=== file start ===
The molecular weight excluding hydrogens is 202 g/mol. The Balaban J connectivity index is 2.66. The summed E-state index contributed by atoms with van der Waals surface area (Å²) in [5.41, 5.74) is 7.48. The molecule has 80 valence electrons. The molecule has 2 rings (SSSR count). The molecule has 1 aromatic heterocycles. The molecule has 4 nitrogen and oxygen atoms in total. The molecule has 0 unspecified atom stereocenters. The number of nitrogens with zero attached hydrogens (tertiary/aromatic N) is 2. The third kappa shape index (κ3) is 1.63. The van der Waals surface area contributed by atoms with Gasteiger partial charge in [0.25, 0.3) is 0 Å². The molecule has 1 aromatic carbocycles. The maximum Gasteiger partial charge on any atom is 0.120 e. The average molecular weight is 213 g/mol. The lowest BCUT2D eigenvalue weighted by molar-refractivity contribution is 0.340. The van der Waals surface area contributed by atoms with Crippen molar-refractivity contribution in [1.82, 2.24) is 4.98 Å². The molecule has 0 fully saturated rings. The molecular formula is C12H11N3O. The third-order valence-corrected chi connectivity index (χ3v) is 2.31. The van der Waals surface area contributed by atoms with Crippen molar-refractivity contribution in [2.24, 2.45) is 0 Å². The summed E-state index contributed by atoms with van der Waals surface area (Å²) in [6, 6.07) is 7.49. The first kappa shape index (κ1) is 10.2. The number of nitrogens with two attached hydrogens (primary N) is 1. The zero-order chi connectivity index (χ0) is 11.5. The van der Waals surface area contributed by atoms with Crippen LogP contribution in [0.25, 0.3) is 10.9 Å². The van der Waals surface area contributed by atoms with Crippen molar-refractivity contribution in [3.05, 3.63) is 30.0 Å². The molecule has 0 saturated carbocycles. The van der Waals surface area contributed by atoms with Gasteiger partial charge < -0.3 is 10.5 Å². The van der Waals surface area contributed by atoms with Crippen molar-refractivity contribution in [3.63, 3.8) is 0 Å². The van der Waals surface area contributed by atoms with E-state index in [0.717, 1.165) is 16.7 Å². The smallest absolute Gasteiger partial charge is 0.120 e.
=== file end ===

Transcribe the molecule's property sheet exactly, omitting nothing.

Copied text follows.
The molecular weight excluding hydrogens is 202 g/mol. The Balaban J connectivity index is 2.66. The summed E-state index contributed by atoms with van der Waals surface area (Å²) in [5.41, 5.74) is 7.48. The molecule has 80 valence electrons. The molecule has 2 rings (SSSR count). The molecule has 1 aromatic heterocycles. The molecule has 4 nitrogen and oxygen atoms in total. The molecule has 0 unspecified atom stereocenters. The number of nitrogens with zero attached hydrogens (tertiary/aromatic N) is 2. The third kappa shape index (κ3) is 1.63. The van der Waals surface area contributed by atoms with Gasteiger partial charge in [0.25, 0.3) is 0 Å². The molecule has 1 aromatic carbocycles. The maximum Gasteiger partial charge on any atom is 0.120 e. The average molecular weight is 213 g/mol. The lowest BCUT2D eigenvalue weighted by molar-refractivity contribution is 0.340. The van der Waals surface area contributed by atoms with Crippen molar-refractivity contribution in [1.82, 2.24) is 4.98 Å². The molecule has 0 fully saturated rings. The molecular formula is C12H11N3O. The third-order valence-corrected chi connectivity index (χ3v) is 2.31. The van der Waals surface area contributed by atoms with Crippen molar-refractivity contribution in [2.24, 2.45) is 0 Å². The summed E-state index contributed by atoms with van der Waals surface area (Å²) in [6, 6.07) is 7.49. The first kappa shape index (κ1) is 10.2. The number of nitrogens with two attached hydrogens (primary N) is 1. The zero-order chi connectivity index (χ0) is 11.5. The van der Waals surface area contributed by atoms with Crippen LogP contribution in [0.25, 0.3) is 10.9 Å². The van der Waals surface area contributed by atoms with Crippen molar-refractivity contribution in [3.05, 3.63) is 30.0 Å². The molecule has 0 saturated carbocycles. The van der Waals surface area contributed by atoms with Gasteiger partial charge < -0.3 is 10.5 Å². The van der Waals surface area contributed by atoms with Crippen molar-refractivity contribution in [3.63, 3.8) is 0 Å². The van der Waals surface area contributed by atoms with E-state index in [0.717, 1.165) is 16.7 Å². The smallest absolute Gasteiger partial charge is 0.120 e.